I have heard the term “Triple Threat” used many times but I think we have just stumbled across one dude that takes the meaning to a different level. He just might redefine the term “Grind’n” while he’s at it. His name is Sam Rhansum and he’s holding down the ATL in a major way. He is a MC, producer, club DJ and aspiring actor. His music can be found burning up the internet and radio airwaves; video games; movies; TV dramas & reality shows; instructional videos and I can leave out your favorite ATL and Tennessee club spots. Some of the top producers in the biz have sought out his lyrical wizardry. And it is his wordplay that continues to fuel his ever expanding popularity. He is a humble guy when not shutting down a stage or DJ booth. And it’s quite refreshing to know that he has mad love for the foundation of the game. He says, “If you don’t know what he’s talking about…learn your history!” There’s absolutely no stopping someone with this much talent and desire. It is only a matter of time before the world truly knows Sam Rhansum, the “Multi-Threat”.
What’s good Rhansum? We have a lot to talk about but first, where did you come up?
SAM RHANSUM - All over the east coast. I was born in Florida, and moved a lot as a kid (i.e. Louisiana, Tennessee). I lived in Brooklyn, NY a minute… and now I’m in Atlanta, GA.
When did the hip hop bug bite you?
SAM RHANSUM - I got bit by the hip hop bug the second I heard it. I been writing songs and playing drums since I was real little. That drum-based music hit me hard. I was taught old school from the ground up… you know, the “four elements” and all that (so I definitely know my hip hop history). Then my role as a “triple threat” (MC, DJ, producer) began around age 12-13. I would bring a drum machine to school and make beats, battle cats in the hallways between classes, and rock parties on the weekends.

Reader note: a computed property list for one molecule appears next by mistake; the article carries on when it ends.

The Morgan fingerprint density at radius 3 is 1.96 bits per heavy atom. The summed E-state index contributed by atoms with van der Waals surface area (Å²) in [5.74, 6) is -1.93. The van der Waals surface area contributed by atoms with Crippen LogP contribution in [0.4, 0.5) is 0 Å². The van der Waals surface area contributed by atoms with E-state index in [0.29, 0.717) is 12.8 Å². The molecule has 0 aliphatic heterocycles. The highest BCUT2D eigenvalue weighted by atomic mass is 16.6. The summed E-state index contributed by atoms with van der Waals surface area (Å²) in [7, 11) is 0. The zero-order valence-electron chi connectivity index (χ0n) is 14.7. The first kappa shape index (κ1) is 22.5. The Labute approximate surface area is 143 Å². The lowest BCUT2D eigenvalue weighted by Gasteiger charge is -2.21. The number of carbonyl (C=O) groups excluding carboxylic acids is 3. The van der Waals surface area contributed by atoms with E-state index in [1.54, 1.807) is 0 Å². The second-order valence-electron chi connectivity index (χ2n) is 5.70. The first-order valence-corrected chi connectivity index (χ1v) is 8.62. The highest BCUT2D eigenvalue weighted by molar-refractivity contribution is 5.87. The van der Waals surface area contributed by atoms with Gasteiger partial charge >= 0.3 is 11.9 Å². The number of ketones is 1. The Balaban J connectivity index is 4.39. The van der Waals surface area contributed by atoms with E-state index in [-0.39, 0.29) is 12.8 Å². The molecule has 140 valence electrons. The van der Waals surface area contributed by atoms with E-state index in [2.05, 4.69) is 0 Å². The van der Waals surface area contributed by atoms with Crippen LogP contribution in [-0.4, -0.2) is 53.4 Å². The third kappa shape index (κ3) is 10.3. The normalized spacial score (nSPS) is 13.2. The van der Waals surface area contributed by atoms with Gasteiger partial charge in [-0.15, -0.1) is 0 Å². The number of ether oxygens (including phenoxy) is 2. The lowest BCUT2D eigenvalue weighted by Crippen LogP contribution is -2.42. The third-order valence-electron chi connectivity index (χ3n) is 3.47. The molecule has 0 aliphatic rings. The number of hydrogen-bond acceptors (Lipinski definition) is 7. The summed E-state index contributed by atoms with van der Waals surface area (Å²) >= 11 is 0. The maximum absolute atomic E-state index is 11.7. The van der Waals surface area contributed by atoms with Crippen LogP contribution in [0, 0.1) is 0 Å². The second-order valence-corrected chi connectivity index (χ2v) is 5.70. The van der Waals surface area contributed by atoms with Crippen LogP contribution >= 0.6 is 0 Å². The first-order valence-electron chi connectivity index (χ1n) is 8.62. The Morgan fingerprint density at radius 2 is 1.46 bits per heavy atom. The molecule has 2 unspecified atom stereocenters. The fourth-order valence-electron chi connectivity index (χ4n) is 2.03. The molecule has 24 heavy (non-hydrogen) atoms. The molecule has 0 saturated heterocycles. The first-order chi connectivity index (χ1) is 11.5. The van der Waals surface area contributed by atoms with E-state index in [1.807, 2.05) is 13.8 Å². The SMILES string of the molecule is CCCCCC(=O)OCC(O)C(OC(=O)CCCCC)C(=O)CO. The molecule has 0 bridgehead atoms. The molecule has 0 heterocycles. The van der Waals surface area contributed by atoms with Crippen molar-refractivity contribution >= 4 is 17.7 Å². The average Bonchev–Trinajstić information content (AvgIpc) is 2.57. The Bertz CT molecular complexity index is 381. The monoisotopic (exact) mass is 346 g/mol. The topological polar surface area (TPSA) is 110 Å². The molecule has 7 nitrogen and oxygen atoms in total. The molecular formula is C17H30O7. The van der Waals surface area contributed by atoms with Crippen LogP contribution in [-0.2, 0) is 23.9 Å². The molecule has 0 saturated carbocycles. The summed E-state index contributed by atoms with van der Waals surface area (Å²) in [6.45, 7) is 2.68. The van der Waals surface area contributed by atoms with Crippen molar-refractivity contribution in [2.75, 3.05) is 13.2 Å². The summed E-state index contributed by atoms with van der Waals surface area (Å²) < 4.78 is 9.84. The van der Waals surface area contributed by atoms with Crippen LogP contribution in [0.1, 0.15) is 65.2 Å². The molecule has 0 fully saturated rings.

Let’s talk about your Dj background. What made you want to make crowds wave their hands in the air and where do you currently put it down?
SAM RHANSUM - DJing and all my love for music really started at the same time. They worked off each other. In junior high, my DJing outlets were house parties and school dances. I was all about cutting and scratching, before I caught on to the important concept of blending. But the transitions became natural once I learned my basics. I was also rappin’ back then and I eventually saw that a well-placed song as a DJ had the same power that a well-placed punch line as an MC had. That “OH” factor. For years, I was a DJ all around Nashville and the surrounding areas. I always approached my sets like an MC, as much as a DJ. I was known as that dude who would grab a cordless and run around the club, or jump on a bar top across the room. I’d get the crowd hype as hell. But once I started doing more and more shows as an MC, I had to quit the clubs. I couldn’t keep a steady schedule and the owners needed a “resident” DJ. Nothing beats being on stage as an MC, but I gotta say, I really miss DJing.